Scientists extract biodiesel from alligator fat.
(PhysOrg.com) -- In addition to being a novelty food, alligators could also provide a feedstock for biodiesel. Every year, the alligator meat industry disposes of about 15 million pounds of alligator fat in landfills. Now scientists have found that oil can be extracted from the fat and used to make a high-quality biodiesel.
The researchers, Rakesh Bajpai and coauthors from the University of Louisiana, have published their study on the possibility of using alligator fat as fuel in a recent issue of the American Chemical Society journal Industrial & Engineering Chemistry Research.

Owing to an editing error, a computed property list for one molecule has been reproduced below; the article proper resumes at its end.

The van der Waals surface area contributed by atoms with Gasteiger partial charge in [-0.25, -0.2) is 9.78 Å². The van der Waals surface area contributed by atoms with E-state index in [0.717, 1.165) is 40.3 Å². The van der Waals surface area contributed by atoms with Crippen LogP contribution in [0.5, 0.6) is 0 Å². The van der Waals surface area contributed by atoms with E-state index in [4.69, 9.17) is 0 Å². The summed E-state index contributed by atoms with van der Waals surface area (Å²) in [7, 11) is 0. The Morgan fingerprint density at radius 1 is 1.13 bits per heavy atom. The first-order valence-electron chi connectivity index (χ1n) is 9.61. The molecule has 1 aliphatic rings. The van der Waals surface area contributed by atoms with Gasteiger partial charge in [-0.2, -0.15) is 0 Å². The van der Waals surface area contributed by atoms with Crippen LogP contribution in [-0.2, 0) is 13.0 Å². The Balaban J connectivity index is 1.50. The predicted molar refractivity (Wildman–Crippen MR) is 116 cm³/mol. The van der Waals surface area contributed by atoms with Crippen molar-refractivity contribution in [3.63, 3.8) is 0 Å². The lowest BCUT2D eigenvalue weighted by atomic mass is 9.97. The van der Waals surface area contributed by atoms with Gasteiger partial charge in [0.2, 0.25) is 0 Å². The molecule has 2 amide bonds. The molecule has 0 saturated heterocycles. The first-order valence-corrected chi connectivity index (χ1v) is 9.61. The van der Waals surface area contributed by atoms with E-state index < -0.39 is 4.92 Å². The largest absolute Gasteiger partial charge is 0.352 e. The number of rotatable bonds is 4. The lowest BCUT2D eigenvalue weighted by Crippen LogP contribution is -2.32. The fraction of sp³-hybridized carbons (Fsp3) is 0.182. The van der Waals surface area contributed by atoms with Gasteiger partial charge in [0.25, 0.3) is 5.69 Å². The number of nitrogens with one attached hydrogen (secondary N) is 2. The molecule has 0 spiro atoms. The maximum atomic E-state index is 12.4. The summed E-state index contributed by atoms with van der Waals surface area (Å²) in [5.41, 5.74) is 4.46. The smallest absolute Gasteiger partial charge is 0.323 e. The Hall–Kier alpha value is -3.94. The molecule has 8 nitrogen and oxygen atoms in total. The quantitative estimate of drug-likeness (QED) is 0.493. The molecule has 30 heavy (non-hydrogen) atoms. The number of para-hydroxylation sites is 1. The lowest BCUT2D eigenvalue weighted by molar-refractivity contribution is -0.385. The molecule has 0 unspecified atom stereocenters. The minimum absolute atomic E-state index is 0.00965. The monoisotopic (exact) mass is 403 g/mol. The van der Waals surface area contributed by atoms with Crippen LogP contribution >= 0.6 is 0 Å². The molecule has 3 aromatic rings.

In 2008, the US produced about 700 million gallons of biodiesel to help supply some of the 45 billion gallons of diesel consumed that year. Most of the biodiesel came from soybean oil. Due to concerns that using food crops to produce fuels will raise the price of food, scientists have been investigating alternative feedstocks, including sewage sludge, Chinese tallow, and used vegetable oil.
By showing in experiments that oil extracted from alligator fat meets nearly all of the official standards for high-quality biodiesel, the Louisiana researchers have added another feedstock to the list.